It is a sad fact, but abusive relationships come in all shapes and varieties. While we rightly see and hear more and more attention being focused on physical manifestations of domestic violence, abuse does not have to be physical. It can be mental and emotional as well: just because there are no physical bruises, does not mean that there is no abuse.
Abuse is any repeated or sustained pattern of intimidation, coercion, threats, belittlement, neglect, violence, or intentional infliction of mental, emotional or physical pain. Abuse can occur within romantic and dating relationships (irrespective of gender orientation), within families, and within outside relationships such as those with co-workers and classmates, where it is usually called “bullying.”
While women as a group are the most common victims of reported physical abuse -domestic violence is the No. 1 cause of injury to women between the ages of 15 and 44, according to a report by the U.S. Department of Justice, and made up 20 percent of all non-fatal injury for women over the age of 12 in 2001 – but men are victims of abuse as well. Some research conducted with college-aged students showed higher rates of attack on men than women for this age group when all forms of abuse are considered.
While physical violence, hitting, shoving, or grabbing, is never justified or called for, it is important to remember that simply getting angry, having an argument with someone, or even calling someone a nasty name during a heated argument, is not necessarily a sign of abuse. People get angry and occasionally lash out; and, unfortunately, they do say nasty, hurtful, or spiteful things when they’re upset. This is not nice, it isn’t pleasant, and it shouldn’t happen, but it isn’t necessarily “abuse.”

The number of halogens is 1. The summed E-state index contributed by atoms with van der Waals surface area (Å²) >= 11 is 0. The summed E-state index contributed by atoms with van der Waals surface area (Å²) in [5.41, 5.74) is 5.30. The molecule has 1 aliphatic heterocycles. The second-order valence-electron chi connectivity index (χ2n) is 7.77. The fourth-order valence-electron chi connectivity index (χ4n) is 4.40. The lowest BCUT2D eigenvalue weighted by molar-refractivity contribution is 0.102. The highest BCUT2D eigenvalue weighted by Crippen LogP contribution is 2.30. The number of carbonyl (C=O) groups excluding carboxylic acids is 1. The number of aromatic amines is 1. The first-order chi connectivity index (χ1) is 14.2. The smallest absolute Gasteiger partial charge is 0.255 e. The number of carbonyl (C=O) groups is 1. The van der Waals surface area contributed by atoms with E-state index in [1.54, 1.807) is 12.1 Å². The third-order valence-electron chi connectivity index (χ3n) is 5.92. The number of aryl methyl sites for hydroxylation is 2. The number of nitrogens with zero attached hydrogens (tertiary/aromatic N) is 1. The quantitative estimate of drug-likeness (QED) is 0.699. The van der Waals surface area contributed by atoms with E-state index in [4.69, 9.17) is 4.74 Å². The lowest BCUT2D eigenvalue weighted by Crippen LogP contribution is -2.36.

Abuse is not an emotional reaction to a specific and singular event. Abuse is something that happens over and over again. It is something that one person does to another as a way to exhort control over that person; it is a way that some people express deeply felt hostility or resentment toward someone else. Further, despite what many people believe, domestic violence and abuse is not due to the abuser’s loss of control over his or her behavior. In fact, abusive behavior and violence is a deliberate choice made by the abuser in order to control their partner.
It is important to realize what the signs of an abusive relationship are. Clearly, if someone is constantly showing up with bruises or injuries, that is a strong indicator that that person is being physically abused. But there are other signs of abuse as well. Among these are:
Name Calling and Belittlement: Someone who consistently calls another person names, harshly criticizes them (especially in front of others), or makes fun of them or of their physical characteristics, of their mistakes or failures, is abusing that other person., Abusers seek to break down their victim’s self-esteem and make them feel inadequate. This is both a form of hostility and part of a pattern of exerting control over someone else by making him or her feel dependent upon or subservient to the abuser.